6 types of clamps

Spreader clamps

An innovative design fast becoming a favour­ite among DIYers. Moderate pressure delivered with one-handed operation; padded jaws protect sensitive surfaces. Look for jaws that slide off and reverse to let you spread things apart, useful during renovation struggles.

Flat twine

Not exactly a clamp, but useful for holding all kinds of things. Stretchy, non-stick plastic film binds anything under mild pressure. The more times you wrap, the tighter the grip. Use it to hold a repaired chair together while glue dries, bundle paper for recycling or kindling for storage, or bind cross-country skis and poles at season’s end.

Pipe clamps

The classic large-span, high-pressure clamp. Buy a set of jaws, then screw them onto the same diameter of steel pipe — the longer the pipe, the bigger the clamp. Get your pipe threaded on both ends and pick up a coupling so you can join several lengths together for really big jobs like wrestling deck and dock boards into alignment.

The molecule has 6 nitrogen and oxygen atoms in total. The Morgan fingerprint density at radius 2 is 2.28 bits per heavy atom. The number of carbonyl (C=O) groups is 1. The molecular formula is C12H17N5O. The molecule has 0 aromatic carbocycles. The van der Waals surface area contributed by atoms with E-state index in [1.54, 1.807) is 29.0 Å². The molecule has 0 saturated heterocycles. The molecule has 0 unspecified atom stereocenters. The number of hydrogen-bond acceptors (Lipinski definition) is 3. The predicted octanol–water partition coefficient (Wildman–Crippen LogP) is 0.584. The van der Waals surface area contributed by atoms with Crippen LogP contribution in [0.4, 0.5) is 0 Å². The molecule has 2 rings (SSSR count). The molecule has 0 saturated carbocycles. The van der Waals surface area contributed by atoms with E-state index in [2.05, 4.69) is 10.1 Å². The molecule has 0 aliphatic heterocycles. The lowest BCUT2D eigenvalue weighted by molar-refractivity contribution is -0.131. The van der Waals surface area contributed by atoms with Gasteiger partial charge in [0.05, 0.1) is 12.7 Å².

Spring clamps

Like a spring-loaded hand exerciser with jaws. Plastic-bodied, corrosion-resistant models work well outdoors; metal versions are fine everywhere else. Ideal as quick-release tarp hold-downs, for general repairs, or for securing signs directing first-time visitors to the cottage.

Strap clamps

Powerful ratcheting mechanism tightens a woven strap around objects of irregular shape. The classic furniture repair clamp, which also makes an outstanding hold-down strap for car-topping, or for big loads in the trunk, truck, or boat.

Fast-acting clamps

Sometimes called F-clamps, these are less costly and lighter in weight than old-time C‑clamps and better for most jobs. The sliding lower jaw lets you take up the slack quickly before tightening the threaded ­handle. If you want a set of general-purpose workbench clamps, these are great. Buy them by the set for the best price.

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